Stress Testing the Insurance Industry

A personal experience with IFRS 17 and a look at what’s to come

Philippe Grégoire

Many people have heard me say, “I’m a weird actuary because I like accounting.” It is a relatively known fact (at least in my experience) that most actuaries are not passionate about accounting. My journey has been a bit different.

When I was younger, I dreamed of being the next Warren Buffet, and I read everything I could on stock trading. I even quit a four-month internship to do day trading. (Not something I’m proud of!) My journey was short and unsuccessful, but it was through this fling that I discovered the method of fundamental analysis and the study of financial statements. Over time, my interest in accounting and financial statement analysis kept growing, and I continued educating myself about it. At some point, books were not enough, and I decided to find a job that would allow me to further develop my skills and knowledge. So, in 2015, I joined the actuarial/finance department of the largest mortgage insurer in Canada.

Because the actuarial group was relatively small, I had the opportunity to work on everything actuarial in nature, including reserving, pricing, predictive analytics, capital modeling and management, and financial planning and analysis. Through interactions with accountants, investment experts, tax experts and risk modelers, I developed a deep expertise in financial modeling and built sophisticated models used for different financial exercises, such as corporate planning, stress testing and capital management. I did not realize it at the time, but this background and experience would make me an excellent candidate for working on International Financial Reporting Standard (IFRS) 17.

The first time I heard about this new accounting standard was in 2017. The director of finance had sent me an email asking me to comment on the potential impacts of IFRS 17 on our capital and financial position. Challenge accepted! I read everything I could on the topic and quickly designed a prototype modeling the financial statements under IFRS 17 (using the general measurement model). The wheel was in motion, and IFRS 17 has been part of my life ever since.

For the same mortgage insurer, I was given the chance to be the lead actuary on the IFRS 17 implementation, and I was involved in every step of the process. I’ll admit that I’ve developed a love-hate relationship with IFRS 17. The additional workload sometimes would squeeze every ounce of creativity and energy I had. I know I’m not the only one—IFRS 17 has been stress testing the entire industry, and the demand for qualified resources has been putting tons of pressure on the market. But overall, I’m grateful for everything I’ve learned and the opportunities it gave me.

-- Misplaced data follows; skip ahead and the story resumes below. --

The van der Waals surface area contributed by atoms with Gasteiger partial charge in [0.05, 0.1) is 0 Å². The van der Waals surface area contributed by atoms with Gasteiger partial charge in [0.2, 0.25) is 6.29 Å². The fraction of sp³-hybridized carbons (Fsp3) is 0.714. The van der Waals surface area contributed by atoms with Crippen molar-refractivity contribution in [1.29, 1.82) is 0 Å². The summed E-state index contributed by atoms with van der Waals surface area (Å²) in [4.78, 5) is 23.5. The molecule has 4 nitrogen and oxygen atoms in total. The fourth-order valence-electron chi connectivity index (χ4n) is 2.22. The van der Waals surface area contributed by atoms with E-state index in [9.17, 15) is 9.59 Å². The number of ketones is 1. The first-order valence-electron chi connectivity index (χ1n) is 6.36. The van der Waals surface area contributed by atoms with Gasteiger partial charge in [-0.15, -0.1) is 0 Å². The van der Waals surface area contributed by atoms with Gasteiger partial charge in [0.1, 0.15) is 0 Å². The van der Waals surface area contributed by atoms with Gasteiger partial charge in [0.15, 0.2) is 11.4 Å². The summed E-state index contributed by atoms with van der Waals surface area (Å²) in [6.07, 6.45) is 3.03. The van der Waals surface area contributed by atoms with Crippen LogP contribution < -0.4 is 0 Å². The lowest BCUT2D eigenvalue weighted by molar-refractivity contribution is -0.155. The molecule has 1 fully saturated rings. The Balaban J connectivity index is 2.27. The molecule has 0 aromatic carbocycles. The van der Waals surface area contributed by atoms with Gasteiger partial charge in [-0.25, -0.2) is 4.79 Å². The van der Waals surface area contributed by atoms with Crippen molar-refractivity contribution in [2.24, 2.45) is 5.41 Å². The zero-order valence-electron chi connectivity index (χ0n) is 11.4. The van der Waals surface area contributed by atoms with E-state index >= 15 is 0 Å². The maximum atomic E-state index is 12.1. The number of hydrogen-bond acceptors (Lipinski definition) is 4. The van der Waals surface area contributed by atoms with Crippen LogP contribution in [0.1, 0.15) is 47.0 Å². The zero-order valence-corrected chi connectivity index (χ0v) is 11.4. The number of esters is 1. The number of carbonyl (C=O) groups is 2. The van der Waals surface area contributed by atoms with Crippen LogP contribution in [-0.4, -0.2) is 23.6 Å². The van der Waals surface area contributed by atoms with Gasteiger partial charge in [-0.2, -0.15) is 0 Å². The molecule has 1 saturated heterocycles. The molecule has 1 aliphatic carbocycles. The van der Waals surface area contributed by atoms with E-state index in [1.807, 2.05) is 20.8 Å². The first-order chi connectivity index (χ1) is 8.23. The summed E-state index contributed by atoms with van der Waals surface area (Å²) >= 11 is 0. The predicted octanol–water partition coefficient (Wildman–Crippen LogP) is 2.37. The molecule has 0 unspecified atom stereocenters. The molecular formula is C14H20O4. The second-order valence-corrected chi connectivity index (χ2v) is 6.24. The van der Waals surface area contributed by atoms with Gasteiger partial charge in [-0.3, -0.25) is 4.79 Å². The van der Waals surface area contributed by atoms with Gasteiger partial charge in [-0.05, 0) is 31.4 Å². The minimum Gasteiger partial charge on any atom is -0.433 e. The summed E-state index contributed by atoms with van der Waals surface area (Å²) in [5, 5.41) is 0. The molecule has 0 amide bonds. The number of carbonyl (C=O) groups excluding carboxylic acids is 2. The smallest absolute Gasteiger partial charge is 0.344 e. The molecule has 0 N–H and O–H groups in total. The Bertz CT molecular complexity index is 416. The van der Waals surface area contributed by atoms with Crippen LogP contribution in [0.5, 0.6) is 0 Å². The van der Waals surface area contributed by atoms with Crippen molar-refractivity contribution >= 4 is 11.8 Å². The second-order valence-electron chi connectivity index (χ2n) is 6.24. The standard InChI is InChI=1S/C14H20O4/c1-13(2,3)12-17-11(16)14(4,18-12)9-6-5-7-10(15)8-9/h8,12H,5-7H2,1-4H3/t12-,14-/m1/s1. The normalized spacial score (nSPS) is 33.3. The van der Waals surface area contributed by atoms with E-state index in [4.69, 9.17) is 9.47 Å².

Knowing those skills and knowledge were portable, I decided to join the consulting industry in late 2021. Since then, I’ve been helping many insurers with IFRS 17 and providing advice, which ultimately brings us to this article. This article is not meant to be technical. Rather, it is a humble attempt at sharing the lessons I’ve learned so far and what I think is next to come with IFRS 17. Although IFRS 17 is an international accounting standard, it should be noted that my experience is predominantly based on the Canadian market. My comments and observations reflect my experience and may not be applicable to all markets and situations.

Creativity and a Cohesive Team

At times, IFRS 17 can feel like an endless series of problems to solve. It’s a bit like playing the video game The Legend of Zelda: Breath of the Wild! Creativity, innovation and problem-solving skills are essential ingredients for a winning recipe. You should make sure the assembled team has those skills—otherwise it might be difficult to get things moving at the beginning of the project with too many process-oriented personalities. I’ve seen teams make little progress simply because of a lack of creative leadership and cohesiveness.

In his book, The Advantage, Patrick Lencioni describes the four steps needed to build a cohesive team:

  1. Build trust where people are comfortable being vulnerable and sharing their opinions
  2. Generate healthy conflicts/debates within the group
  3. Create commitment and accountability around the team’s decision
  4. Focus on results

The same principles are applicable to a project and journey like IFRS 17 implementation. To achieve the best results, make sure the team you assemble is cohesive. Healthy debates and conflicts will increase the odds of developing better solutions significantly.

Cost of Aiming for Perfection at First

I’ve designed and used many financial models in my career. Based on my experience, it takes users about three years to know the model inside and out and to be able to identify the perfect design. It’s like buying a house—it’s only after living in it for a few years that you really can tell what your dream house would be like.